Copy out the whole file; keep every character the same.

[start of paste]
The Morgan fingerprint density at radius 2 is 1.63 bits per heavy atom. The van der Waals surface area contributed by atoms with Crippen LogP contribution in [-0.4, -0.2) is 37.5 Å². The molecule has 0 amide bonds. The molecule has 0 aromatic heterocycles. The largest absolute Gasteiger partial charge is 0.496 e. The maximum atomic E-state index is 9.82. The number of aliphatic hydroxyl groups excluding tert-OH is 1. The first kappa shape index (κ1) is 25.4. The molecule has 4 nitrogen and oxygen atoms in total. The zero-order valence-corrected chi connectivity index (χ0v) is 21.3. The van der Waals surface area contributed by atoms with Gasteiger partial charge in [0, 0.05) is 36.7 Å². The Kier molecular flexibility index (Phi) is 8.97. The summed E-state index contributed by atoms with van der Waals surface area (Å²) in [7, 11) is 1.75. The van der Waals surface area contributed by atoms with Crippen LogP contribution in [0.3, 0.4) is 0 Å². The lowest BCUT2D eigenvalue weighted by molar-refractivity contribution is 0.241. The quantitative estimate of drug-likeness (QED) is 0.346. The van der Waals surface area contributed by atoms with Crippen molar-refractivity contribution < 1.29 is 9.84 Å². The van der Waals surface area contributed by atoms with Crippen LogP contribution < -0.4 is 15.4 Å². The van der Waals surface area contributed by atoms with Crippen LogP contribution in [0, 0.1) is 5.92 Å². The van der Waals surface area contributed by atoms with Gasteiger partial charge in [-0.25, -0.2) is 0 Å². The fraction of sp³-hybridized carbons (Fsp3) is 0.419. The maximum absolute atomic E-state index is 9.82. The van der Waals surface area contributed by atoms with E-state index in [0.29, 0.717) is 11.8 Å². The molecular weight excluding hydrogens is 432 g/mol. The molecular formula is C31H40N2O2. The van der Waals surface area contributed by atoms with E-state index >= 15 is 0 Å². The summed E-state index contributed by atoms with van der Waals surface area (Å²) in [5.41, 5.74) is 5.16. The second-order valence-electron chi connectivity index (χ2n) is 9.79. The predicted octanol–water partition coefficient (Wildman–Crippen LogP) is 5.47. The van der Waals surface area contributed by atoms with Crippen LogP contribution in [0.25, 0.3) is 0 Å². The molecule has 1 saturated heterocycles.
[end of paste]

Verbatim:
The Morgan fingerprint density at radius 2 is 1.63 bits per heavy atom. The van der Waals surface area contributed by atoms with Crippen LogP contribution in [-0.4, -0.2) is 37.5 Å². The molecule has 0 amide bonds. The molecule has 0 aromatic heterocycles. The largest absolute Gasteiger partial charge is 0.496 e. The maximum atomic E-state index is 9.82. The number of aliphatic hydroxyl groups excluding tert-OH is 1. The first kappa shape index (κ1) is 25.4. The molecule has 4 nitrogen and oxygen atoms in total. The zero-order valence-corrected chi connectivity index (χ0v) is 21.3. The van der Waals surface area contributed by atoms with Gasteiger partial charge in [0, 0.05) is 36.7 Å². The Kier molecular flexibility index (Phi) is 8.97. The summed E-state index contributed by atoms with van der Waals surface area (Å²) in [7, 11) is 1.75. The van der Waals surface area contributed by atoms with Crippen LogP contribution in [0.3, 0.4) is 0 Å². The lowest BCUT2D eigenvalue weighted by molar-refractivity contribution is 0.241. The quantitative estimate of drug-likeness (QED) is 0.346. The van der Waals surface area contributed by atoms with Crippen molar-refractivity contribution < 1.29 is 9.84 Å². The van der Waals surface area contributed by atoms with Crippen LogP contribution < -0.4 is 15.4 Å². The van der Waals surface area contributed by atoms with Crippen LogP contribution in [0, 0.1) is 5.92 Å². The van der Waals surface area contributed by atoms with Gasteiger partial charge in [-0.25, -0.2) is 0 Å². The fraction of sp³-hybridized carbons (Fsp3) is 0.419. The maximum absolute atomic E-state index is 9.82. The van der Waals surface area contributed by atoms with E-state index in [0.29, 0.717) is 11.8 Å². The molecular weight excluding hydrogens is 432 g/mol. The molecular formula is C31H40N2O2. The van der Waals surface area contributed by atoms with E-state index >= 15 is 0 Å². The summed E-state index contributed by atoms with van der Waals surface area (Å²) in [5.41, 5.74) is 5.16. The second-order valence-electron chi connectivity index (χ2n) is 9.79. The predicted octanol–water partition coefficient (Wildman–Crippen LogP) is 5.47. The van der Waals surface area contributed by atoms with Crippen LogP contribution in [0.25, 0.3) is 0 Å². The molecule has 1 saturated heterocycles.